Existential Meltdowns and Boredom
My story starts about five years ago - there's plenty of backstory, for instance, not being able to afford a full four-year degree (only a two), but having a lot of pressure to be successful from professors, teachers and even managers - who believed that regardless of my situation, somehow it would magically all work out.
I'm 28 now. Five years ago, years after college and a handful of jobs that didn't last long, I applied at an oil refinery. I figured the place was big enough, with enough work, to keep me occupied. I was wrong - for a multitude of reasons.
The first year went relatively well. As a probation laborer, I was basically under the gun the entire time - and we were worked hard for the most part. I had glimpses of the culture of laziness while a laborer, but not nearly as many as later on - it was good, honest, sweaty work in all outdoor elements. After my probation was up, I had to take a "sub" job in a unit as an operator. Rotational shifts, all three shifts changing from one to another every eight days. It was the most boring (and completely exhausting/self destructive due to the shifts) job I've ever seen. It destroyed the relationship I had at the time (and I haven't entered another since) and complicated many of my friendships, which have never recovered. You simply never see anyone, or have the energy to do so, with such a schedule.
I walked and climbed the same route every day as an operator. I checked the same gauges and readings, performed the same general PMs (as an operator, testing certain redundant systems once a week.) Even with the vast amount of distance to cover four times a shift, I still managed to have about three-four hours of nothing to do on a daily basis. To make matters worse, as a sub operator, it was our duty to deal with essentially the most dangerous and hazardous duties. In my case, one of them was flipping outdated 4400V breakers - I worked with a guy who was almost killed by them (coma for two weeks, burns on 90% of his body.)
After a year of that, I couldn't take it anymore - so bid to the warehouse, the only job I had enough seniority to actually grab. It was day shift only, and once again, I figured if I was at least on the same shift all the time, I'd be able to hang on until I could get a full-time skilled trade position. I was wrong again.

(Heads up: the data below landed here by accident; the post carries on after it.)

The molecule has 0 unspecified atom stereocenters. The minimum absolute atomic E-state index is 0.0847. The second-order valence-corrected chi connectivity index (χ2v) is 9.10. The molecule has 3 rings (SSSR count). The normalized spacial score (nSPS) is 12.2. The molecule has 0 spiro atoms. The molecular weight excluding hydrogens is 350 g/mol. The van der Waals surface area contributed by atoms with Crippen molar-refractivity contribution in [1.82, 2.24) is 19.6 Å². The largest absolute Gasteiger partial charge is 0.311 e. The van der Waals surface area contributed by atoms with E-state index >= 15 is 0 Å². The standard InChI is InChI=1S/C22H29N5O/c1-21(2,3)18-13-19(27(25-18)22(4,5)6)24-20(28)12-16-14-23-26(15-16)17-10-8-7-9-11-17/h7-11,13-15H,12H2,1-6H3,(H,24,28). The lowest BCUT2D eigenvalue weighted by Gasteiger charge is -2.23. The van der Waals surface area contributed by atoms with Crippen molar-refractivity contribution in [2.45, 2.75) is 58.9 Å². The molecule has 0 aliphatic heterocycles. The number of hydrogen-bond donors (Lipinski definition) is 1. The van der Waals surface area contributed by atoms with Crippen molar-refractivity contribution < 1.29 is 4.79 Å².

This was by far the worst job I think I've ever seen. My duties consisted of checking in inventory with four other warehousmen (there were, at best, twenty packages a day, and one computer for checking in/putting away in the proper location - no scanning.) Delivering chemicals in the plant via flatbed truck and forklift, and loading/unloading transports. I spent at least half, if not three-quarters of my two years in this job, doing absolutely nothing. We had a turnaround where I was put on third shift, and I literally slept for two-three hours a night. To put this all in perspective, the pay ceiling for union members was about $36/h, and I had made anywhere from $10.50 when I started, to $30 as an operator, to $20 as a warehousman. I still couldn't take it anymore.
The boredom was literally driving me insane. I was missing an average of a day every two-three weeks because of illness. Eventually this caused problems between myself and management/HR, but I told them very plainly in a meeting - I need a job where I am engaged and my intelligence/capabilities are more utilized. This was met with - literally - no response. They had no interest in letting me move laterally, or even backwards to a laborer position WITH A PAY CUT. They explained this away as a "union thing", but it most certainly was not. It was either me being victimized, or their own inconsiderate natures. The entire culture of the place was abusive and toxic to begin with, but to think that these people couldn't realize I hadn't missed a day of work until I started at the warehouse...beyond this, I was generally well liked and received high marks from my current direct management, and I was one of the very few union employees with a college education of any sort.
Needless to say, to avoid being fired and any further health problems, I left the job. I haven't been sick a single day since (it's now nearly six months later.) My auto-immune/inflammation issues haven't been better since I was in college. I can say that I was very lucky compared to some - I've been able to stay with family (while paying rent) and I had saved enough money to cover all of my expenses for quite some time. But the truth is, this experience has colored my perception of the working world. I'm not sure I can ever believe that an employer will ever care about my needs or health. I see the nature of the working world isn't much different than what it was in feudal times - it's basically "do exactly as we say, and be here every day, or starve." It's about meeting the needs of profit margins...not the needs of individuals. Here we were all led to believe the industrial revolution was supposed to be for the benefit of people...to make their lives easier...and better. I don't believe that is the case.